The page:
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New Technology – What We Think About The Xbox One X


This time last year, the Xbox One X was still known as Project Scorpio. It’s hard to believe that the console is actually here. And we actually tried it out for ourselves. Here’s what we think.

First and foremost – the $499 Xbox One X isn’t a new Xbox. It’s really just a souped up Xbox One; there’s more power under the hood, and the games look and play better, provided that they’re optimized for the new console.

The Xbox One X makes two things possible for optimized games played on 4K televisions:

  1. 4K resolution
  2. High Dynamic Range (or HDR).

It can also give you better framerates and more detailed textures, but it’s not as significant as what a new console generation usually brings.

Our setup

We used several different setups:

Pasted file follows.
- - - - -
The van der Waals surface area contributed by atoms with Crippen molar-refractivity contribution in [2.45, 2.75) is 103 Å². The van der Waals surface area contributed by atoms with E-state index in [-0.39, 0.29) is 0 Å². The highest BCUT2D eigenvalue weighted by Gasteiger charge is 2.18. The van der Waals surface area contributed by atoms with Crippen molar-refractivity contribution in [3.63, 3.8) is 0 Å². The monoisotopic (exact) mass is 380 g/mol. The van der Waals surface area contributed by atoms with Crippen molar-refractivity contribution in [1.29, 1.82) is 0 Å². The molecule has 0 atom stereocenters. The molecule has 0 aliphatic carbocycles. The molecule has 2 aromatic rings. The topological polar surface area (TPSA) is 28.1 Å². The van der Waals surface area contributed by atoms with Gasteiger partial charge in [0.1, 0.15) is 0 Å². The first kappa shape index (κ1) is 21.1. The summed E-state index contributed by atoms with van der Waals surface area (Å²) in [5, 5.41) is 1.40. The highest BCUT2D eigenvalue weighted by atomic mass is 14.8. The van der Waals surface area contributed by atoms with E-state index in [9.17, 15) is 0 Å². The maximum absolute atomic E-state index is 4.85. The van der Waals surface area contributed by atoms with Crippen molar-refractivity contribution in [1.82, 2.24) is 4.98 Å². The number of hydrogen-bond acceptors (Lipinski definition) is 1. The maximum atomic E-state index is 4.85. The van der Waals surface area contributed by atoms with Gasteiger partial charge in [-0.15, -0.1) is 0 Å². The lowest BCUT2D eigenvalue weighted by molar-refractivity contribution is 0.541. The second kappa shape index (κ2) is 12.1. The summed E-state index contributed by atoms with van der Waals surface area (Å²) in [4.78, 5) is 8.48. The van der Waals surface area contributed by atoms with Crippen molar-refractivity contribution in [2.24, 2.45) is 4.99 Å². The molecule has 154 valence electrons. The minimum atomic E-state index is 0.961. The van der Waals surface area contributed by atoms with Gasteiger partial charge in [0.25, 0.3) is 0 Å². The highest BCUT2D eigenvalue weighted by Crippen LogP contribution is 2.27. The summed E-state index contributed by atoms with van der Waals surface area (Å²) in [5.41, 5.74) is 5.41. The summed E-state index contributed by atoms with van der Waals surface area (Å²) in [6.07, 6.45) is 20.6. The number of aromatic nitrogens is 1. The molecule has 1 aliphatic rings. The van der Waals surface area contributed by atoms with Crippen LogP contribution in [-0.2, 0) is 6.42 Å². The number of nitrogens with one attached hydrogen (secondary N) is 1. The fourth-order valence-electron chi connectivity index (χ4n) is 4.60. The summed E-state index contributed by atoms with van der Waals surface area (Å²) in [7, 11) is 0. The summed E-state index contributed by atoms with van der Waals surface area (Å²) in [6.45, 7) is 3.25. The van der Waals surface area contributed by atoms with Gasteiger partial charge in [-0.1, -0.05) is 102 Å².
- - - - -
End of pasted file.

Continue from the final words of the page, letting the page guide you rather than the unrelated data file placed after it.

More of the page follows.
1) An Xbox One connected to a 1080p TV, which is the very minimum that a basic Xbox One is capable of.

2) The Xbox One X on the same 1080p TV. This allowed us to see what gains to see without a 4K TV.

3) The Xbox One X on a 55-inch 4K television, which has HDR.

We played a few optimized games on each of these setups. Note that as of this writing, only about a dozen are enhanced for the Xbox One X.

How the Xbox One X played

So we tried Gears of War 4 on the Xbox One X. The game runs at full 4K and HDR or 60fps support (but not both at the same time). It supports the following graphics modes:

  • “Performance” for high framerates, which you can enjoy on any TV,
  • “Visuals” for that touted 4K resolution. Take note, this mode provides a little visual boost non-4K TVs as well.

Running on 4K, Gears of War 4 is incredibly clear. The experience is similar to seeing HD for the first time. In performance mode, the framerate is locked to 60 frames per second, and this makes the game buttery smooth.

You might never want to play 30fps – which is what regular current-gen consoles provide – ever again.

We played 4K first, then switched to 1080p. And while the latter had silky smooth framerates, the regular HD resolution looked almost blurry. The 4K visuals, while prettier, was also annoying because games occasionally stuttered.